Pilipinas Anti-Piracy Team to Curb Software Piracy

The countdown to hunt users of pirated software has begun as the Pilipinas Anti-Piracy Team gears up for its quest in cracking down piracy. Local companies are expected to correct license misuse by Sept. 15, after which the crackdown will officially begin.

The team, composed of members of the National Bureau of Investigation (NBI), the Optical Media Board (OMB), the Philippine National Police (PNP), and the Intellectual Property Coalition, started the 30-day countdown on Aug. 17 in cooperation with the Business Software Alliance (BSA).

Shortly after the announcement of a countdown, calls to the anti-piracy hotline of the BSA doubled as numerous individuals reported companies that use unlicensed software.

The countdown will be followed by a nationwide crackdown phase which will involve a series of raids against software copyright violators.

The undertaking is part of the government’s effort in getting rid of piracy in the country. Eduardo Manzano, chairman of the OMB said that the project is an all-out campaign against software piracy. “We want to show that the government is determined to make the country piracy-free so that foreign investors will see the Philippines as an attractive destination for their business, without any fear that their products will be pirated.”

Software piracy exists in many forms including corporate end-user piracy, hard disk loading, retail CD-ROM piracy, and Internet piracy. Based on a recent International Data Corp. (IDC) study commissioned by the BSA, the most noticeable among these forms of piracy is the sale of counterfeit CD-ROMs in retail outlets.

However, software piracy has remained rampant among corporate-end users particularly when businesses install more copies of software than it has licenses for it. “Software piracy has continued to be a big threat to the growth of the local information and communications sector. It has also been causing billions of lost revenues to our economy,” said Manzano.

Among the types of piracy, corporate end-user piracy is the most damaging to the BSA, according to Jeff Hardee, BSA vice president and regional director for Asia. “A lot of businesses continue to use software without proper licenses. The BSA has been conducting seminars on software asset management (SAM) to help companies realize the value of their IT investment. The adoption of a model SAM practice also minimizes software license misuse.”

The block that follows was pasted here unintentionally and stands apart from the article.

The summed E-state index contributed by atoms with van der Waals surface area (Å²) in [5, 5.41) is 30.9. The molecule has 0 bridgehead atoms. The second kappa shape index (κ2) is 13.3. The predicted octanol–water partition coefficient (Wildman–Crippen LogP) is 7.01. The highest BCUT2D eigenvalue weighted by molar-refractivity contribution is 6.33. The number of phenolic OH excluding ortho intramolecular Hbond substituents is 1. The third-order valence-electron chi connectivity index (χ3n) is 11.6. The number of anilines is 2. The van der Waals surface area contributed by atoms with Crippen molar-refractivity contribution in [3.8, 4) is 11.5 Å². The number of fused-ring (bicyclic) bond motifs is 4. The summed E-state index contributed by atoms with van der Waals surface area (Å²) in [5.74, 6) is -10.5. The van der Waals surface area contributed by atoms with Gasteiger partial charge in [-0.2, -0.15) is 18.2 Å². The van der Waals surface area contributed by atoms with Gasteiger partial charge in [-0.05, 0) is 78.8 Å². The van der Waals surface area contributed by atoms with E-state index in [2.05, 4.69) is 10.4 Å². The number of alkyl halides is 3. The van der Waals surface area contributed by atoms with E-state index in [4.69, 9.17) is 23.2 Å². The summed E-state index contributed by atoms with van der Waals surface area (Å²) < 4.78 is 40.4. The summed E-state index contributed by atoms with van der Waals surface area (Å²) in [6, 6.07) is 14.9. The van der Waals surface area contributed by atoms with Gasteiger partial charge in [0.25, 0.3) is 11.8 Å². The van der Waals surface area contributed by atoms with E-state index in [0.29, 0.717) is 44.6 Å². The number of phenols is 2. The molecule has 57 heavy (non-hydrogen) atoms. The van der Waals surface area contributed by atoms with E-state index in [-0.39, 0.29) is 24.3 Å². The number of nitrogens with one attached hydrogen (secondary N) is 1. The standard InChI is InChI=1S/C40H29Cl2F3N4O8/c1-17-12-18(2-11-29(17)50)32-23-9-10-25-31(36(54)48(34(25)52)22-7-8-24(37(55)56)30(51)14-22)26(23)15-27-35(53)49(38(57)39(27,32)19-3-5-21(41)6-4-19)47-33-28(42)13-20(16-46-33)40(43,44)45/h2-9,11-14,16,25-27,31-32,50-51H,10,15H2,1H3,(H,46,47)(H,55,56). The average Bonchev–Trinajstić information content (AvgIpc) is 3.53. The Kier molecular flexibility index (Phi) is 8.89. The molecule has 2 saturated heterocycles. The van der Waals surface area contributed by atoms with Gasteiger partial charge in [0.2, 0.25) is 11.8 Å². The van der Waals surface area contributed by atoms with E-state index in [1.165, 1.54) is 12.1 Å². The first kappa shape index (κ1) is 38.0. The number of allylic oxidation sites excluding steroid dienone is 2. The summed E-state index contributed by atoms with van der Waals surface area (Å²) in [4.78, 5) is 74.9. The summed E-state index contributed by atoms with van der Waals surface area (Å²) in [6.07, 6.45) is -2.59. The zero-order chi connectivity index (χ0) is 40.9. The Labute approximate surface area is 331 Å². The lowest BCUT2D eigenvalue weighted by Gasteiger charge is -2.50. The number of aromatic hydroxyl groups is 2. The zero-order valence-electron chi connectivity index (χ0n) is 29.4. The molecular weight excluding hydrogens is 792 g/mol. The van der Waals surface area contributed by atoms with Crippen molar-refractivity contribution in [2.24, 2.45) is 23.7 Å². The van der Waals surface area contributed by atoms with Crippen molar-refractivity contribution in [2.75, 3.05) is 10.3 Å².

The IDC study also places the country’s piracy rate at 71 percent with losses amounting to P3.7 billion in 2004. IP Coalition chairman John Lesaca said that both the government and legitimate businesses continue to be adversely affected by piracy, particularly in lost income and revenues. In the local movie industry alone, revenue losses amount to P16 billion, said Manzano. “Lost revenues in taxes due to piracy could have been used to fund basic services such as education, health, and infrastructure,” Manzano added.

NBI director Reynaldo Wycoco urged companies to make sure that they are only using licensed software. “We hope that businesses will heed our call. Legalize your unlicensed software now before the crackdown begins. Do not put your company at risk by using unlicensed software.” The NBI will also involve their regional and local offices to make the nationwide campaign more successful.

The team is bent on eliminating piracy in the country. In a span of 18 months, the team has closed three factories, raided Quiapo, and confiscated 1,000,080 discs. Manzano explained that since 1999, the rate of piracy in the country has gone down by 6 percent. “It’s still a small figure, but we are definitely going to raise that figure up in the coming months.”

The crackdown is not a matter to be taken lightly. PNP director Arturo Lomibao also cautioned companies using unlicensed software. “Piracy is stealing and is against the law. Dishonest vendors who are caught selling and using pirated software not only face risk of paying hefty fines but also imprisonment,” said Lomibao.

The BSA even raised the reward for reports of piracy cases from P200,000 to P1 million. “We are proud to support this government-driven campaign against the use of pirated and unlicensed software. We laud the agencies leading this initiative for recognizing the need to reduce, and consequently eliminate piracy,” said Hardee.

By April B. Rojales - Computerworld Philippines

Copyright © 2005 IDG Communications, Inc.

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